The challenges?  “I think our communications challenges are the same as every other hospice in the UK, and that is around the public’s understanding of how hospice care has changed over the years,” said Robert. “People will associate hospice care with a building. That was St Luke’s over 35 years ago. Over 50% of our care is now delivered at home with only 5% in our traditional hospice building.  Taboos around talking about death and dying, and understanding we are about more than just cancer and go beyond serving the city of Plymouth also are communications barriers. However, we are making great progress to change perceptions with stakeholders by ensuring simple key communications messages flow through all our channels at every opportunity.”

What makes a good communications and marketing strategy? “I firmly believe the key to a successful hospice communications and marketing strategy is all about storytelling and a focus on the people. It is not necessarily about the ‘ask’ to get loyal stakeholder buy-in,” said Robert. “As many of my fellow hospice communications professionals will concur, there is a lot more behind the glossy fundraising posters and social media posts. From protecting the reputation of the charity to horizon scanning for new trends and technology, many of these daily tasks happen unnoticed. The future of digital communications is exciting. As regional media declines outside our major cities, becoming self sufficient with your digital content has the potential to reach far greater audiences than relying on a traditional media release”.

Robert concluded, “It’s definitely a challenge though because not only are there so many teams needing our support, we also get affected emotionally when we are meeting patients and their loved ones and telling their personal stories to the world – that’s part of what makes us human.”

Read the stories behind St Luke’s Hospice Plymouth.

First impressions matter and at our specialist unit at Turnchapel, there’s a team member who not only makes sure everyone who walks through our door receives a friendly welcome when they visit a loved one in the evening, or stay overnight, but can empathise with our hardworking clinical team, too.

When Andy Campbell first joined St Luke’s 32 years ago it was as a Healthcare Assistant, a role he later combined with his job as Support Officer with our charity until two years ago when he decided to focus on the latter, securing the building after the ‘day’ staff have gone home and doing much more besides.

Not only does Andy cover reception duties at Turnchapel during his regular 6.30 – 10.30pm shift, taking calls and greeting visitors, he ensures that both individuals and entire families spending time with their loved ones are comfortable, recognising that it’s often the ‘small’ things that can make a big difference to them at such a sad time.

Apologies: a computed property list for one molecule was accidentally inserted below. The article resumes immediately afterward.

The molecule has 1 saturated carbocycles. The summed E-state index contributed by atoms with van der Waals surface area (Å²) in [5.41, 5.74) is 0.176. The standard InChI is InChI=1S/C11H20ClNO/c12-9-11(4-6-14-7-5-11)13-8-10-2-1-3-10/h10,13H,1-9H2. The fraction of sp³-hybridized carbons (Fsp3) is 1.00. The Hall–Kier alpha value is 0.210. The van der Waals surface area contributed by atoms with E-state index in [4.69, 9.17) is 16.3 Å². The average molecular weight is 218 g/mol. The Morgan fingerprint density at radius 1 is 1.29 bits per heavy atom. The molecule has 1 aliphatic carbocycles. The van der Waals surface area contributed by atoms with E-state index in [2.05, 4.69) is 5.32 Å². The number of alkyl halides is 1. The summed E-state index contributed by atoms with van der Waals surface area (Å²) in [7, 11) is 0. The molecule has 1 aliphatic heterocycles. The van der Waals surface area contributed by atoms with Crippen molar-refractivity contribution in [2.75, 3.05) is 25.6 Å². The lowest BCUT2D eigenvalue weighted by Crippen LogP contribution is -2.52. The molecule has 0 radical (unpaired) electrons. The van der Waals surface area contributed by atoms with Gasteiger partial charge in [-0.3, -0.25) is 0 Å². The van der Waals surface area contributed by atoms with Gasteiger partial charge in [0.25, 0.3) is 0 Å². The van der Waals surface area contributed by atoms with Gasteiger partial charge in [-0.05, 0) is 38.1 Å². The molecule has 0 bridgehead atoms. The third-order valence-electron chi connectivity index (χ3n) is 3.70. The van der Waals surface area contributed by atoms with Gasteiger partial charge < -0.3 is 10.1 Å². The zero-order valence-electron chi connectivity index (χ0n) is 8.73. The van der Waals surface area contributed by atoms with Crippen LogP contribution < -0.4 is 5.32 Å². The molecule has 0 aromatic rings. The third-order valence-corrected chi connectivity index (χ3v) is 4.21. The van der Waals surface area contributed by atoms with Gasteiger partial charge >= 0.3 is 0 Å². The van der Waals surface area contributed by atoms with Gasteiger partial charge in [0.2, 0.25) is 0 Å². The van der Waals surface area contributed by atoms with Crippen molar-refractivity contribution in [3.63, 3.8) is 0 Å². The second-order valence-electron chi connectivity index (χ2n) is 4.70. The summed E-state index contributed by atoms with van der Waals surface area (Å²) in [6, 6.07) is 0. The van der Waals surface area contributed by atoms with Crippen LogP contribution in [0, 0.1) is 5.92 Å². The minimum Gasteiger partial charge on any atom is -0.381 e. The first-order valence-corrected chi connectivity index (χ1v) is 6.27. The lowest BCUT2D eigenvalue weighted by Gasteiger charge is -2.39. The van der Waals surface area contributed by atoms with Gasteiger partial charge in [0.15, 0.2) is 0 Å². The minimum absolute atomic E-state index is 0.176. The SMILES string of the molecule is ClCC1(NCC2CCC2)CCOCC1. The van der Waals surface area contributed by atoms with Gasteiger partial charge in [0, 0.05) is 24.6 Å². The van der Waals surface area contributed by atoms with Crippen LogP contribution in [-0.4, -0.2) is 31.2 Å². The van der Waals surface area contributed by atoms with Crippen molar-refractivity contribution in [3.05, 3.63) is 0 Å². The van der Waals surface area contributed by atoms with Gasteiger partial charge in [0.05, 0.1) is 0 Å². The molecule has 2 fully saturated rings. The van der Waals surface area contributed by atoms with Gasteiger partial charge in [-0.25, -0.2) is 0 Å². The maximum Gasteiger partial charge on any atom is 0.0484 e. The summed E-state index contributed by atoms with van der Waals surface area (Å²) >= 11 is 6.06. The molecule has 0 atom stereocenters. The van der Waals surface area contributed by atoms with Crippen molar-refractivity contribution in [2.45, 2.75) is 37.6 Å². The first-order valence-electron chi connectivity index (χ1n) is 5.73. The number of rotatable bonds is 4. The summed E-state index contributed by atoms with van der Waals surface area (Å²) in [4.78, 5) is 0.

Andy said: “I know our patients are looked after impeccably, so I see my role as keeping an eye out for those visiting them, who are often struggling even if they seem pretty calm on the surface.

“Whether they’re at Turnchapel for an hour or staying consecutive nights, there’s always something we can do to make them feel as relaxed as possible. Sometimes, just a friendly chat and a bit of banter is all it takes to show them they matter, while at others it’s about being practical and ordering their favourite takeaway so they can eat what they like while they’re here.”

So, from laying the tables ready for a family to enjoy a meal together to making up z-beds so they can stay close to their loved one through the night, Andy’s shifts revolve around the needs of our visitors so that they leave feeling better than when they arrived. Of all the families he has met in his many years with St Luke’s, it’s a particular mother and daughter who stand out in his memory.

Andy explains: “When a young woman who’d been receiving care was approaching the end of her life, she kept saying how much she desperately wanted to get a particular tattoo. Despite lots of phone calls, no local tattooists came forward to help so I contacted a friend of mine who’s properly qualified. He responded quickly and expertly created the exact tattoo she wanted, waiving his usual fee.

“Seeing how much it meant to this lady, who passed away just three days later, is something I’ve never forgotten. I know getting her wish helped her pass away peacefully and it gave her mum a lot of comfort, too.

“Being thoughtful and kind doesn’t cost us anything, but it can be priceless to the families we help. That’s why I always want to work for St Luke’s.”